Every pregnancy carries its risks. But good
prenatal care and support can help minimize those risks. Factors like age and
overall health status can increase a woman’s chances of experiencing complications
Structural problems in a woman's uterus or
cervix heighten the risk of difficulties like miscarriage, an
abnormally positioned fetus, and difficult labor. These problems also increase
the risk of a cesarean delivery.
Age is one of the most common factors that
can add risk to a woman's pregnancy.
Women under the age of 20
have a significantly higher risk of serious medical complications related to
pregnancy than those over 20. Children born to teenage mothers are more likely
- deliver prematurely
- have a low birth weight
- develop placenta previa
- experience pregnancy-induced hypertension
- contract toxemia
Some risk factors connected
to young age include the following.
- underdeveloped pelvis: Young
women's bodies are still growing and changing. An underdeveloped pelvis can
lead to difficulties during childbirth.
deficiencies: Young women are more likely to have poor eating
habits. Nutritional deficiency can lead to extra strain on the body that causes
more complications for both the mother and child.
blood pressure: High blood pressure can trigger premature labor.
This can lead to premature or underweight babies who require specialized care
Women Over 35
As a woman ages, her chances
of conceiving begins to decline. An older woman who becomes pregnant is also
less likely to have a problem-free pregnancy. Common issues include the
conditions: Older women are more likely to have
conditions like high blood pressure, diabetes, or cardiovascular disease that
can complicate pregnancy. When these conditions are not well controlled they
can contribute to miscarriage, poor fetal growth, and birth defects.
problems: A woman over 35 has a higher risk of having a
child with birth defects due to chromosomal issues. Down syndrome is
the most common birth defect related to chromosomes. It causes varying degrees
of mental retardation and physical abnormalities. Prenatal
screening and tests can help determine the likelihood of
A woman age 35–39 is more likely to have a miscarriage than a woman in her 20s.
According to the
Mayo Clinic, a woman has about 20 percent risk of miscarriage
at age 35. She has 80 percent risk of miscarriage at age 45.
complications: Women over 35 are more likely to have complications commonly associated with pregnancy regardless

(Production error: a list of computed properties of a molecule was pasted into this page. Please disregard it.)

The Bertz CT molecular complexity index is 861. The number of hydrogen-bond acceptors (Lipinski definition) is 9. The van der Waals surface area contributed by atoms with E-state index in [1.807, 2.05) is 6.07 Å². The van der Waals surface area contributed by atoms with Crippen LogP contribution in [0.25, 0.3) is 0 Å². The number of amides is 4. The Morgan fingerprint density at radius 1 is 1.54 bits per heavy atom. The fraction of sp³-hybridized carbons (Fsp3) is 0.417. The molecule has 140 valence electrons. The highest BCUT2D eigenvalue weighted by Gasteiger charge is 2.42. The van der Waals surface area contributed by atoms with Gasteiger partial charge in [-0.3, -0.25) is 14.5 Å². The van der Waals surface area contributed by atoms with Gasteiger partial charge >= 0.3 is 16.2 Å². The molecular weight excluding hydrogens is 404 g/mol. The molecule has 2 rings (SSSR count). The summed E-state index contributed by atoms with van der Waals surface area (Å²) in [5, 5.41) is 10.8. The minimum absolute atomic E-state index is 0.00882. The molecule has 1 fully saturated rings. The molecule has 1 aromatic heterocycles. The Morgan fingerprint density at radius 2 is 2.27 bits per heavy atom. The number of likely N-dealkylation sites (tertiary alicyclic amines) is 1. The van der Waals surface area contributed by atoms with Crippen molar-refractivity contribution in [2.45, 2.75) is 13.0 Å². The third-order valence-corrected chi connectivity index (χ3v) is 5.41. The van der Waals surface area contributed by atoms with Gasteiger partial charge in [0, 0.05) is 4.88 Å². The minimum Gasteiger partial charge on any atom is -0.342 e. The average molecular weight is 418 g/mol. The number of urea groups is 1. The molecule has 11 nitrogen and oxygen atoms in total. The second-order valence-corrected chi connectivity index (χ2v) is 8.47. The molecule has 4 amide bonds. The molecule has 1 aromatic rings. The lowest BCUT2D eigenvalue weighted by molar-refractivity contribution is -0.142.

Women who are obese are at a
higher risk than normal-weight women of having babies with some birth defects,
including spina bifida, heart problems, hydrocephaly, and cleft palate and lip.
Obese women are also more likely to be diagnosed with gestational diabetes during the pregnancy. Obese women
are also more likely to have high blood pressure. This can lead to a smaller
than expected baby as well as increase the risk for pre-eclampsia and toxemia.
Women who weigh less than 100
pounds are more likely to deliver prematurely or give birth to an underweight
Both type 1 and type 2
diabetics may experience complications during pregnancy. Poor control of
diabetes can increase the chances of birth defects in the baby, and can cause
health concerns for the mother.
Some women who may not have had diabetes before the pregnancy may be diagnosed with
diabetic symptoms during pregnancy. This is called gestational diabetes. Any woman diagnosed
with gestational diabetes should talk with her doctor about the specific
recommendations to control her blood sugar. Dietary changes will be recommended.
You will also be advised to monitor your blood sugar levels.
Some women may have to take
insulin to control their blood sugar levels. Women who have gestational diabetes
are at much higher risk for developing diabetes after their pregnancy is over. Testing
for diabetes once the pregnancy is over is recommended.
Sexually Transmitted Infections (STIs)
Every pregnant woman should be screened for
STIs during her first prenatal visit. A woman who has an STI is very likely to
transmit it to her baby. Depending on the infection, a baby born to a woman
with an STI is at a higher risk for:
sepsis (infection in the baby’s blood stream)
A woman who has had five or more previous
pregnancies is more susceptible to abnormally quick labor and accompanying
excessive blood loss during future labors.
Complications arise in multiple birth
pregnancies because more than one baby is growing in the womb. Because of the
limited amount of space and the additional strain multiple fetuses put on a
woman, these babies are more likely to arrive prematurely. Many pregnancy
complications, like high blood pressure and diabetes, are more common in
Previous Complications with Pregnancy
If a woman has had
complications in a previous pregnancy, she may be more likely to have the same
complication in subsequent pregnancies.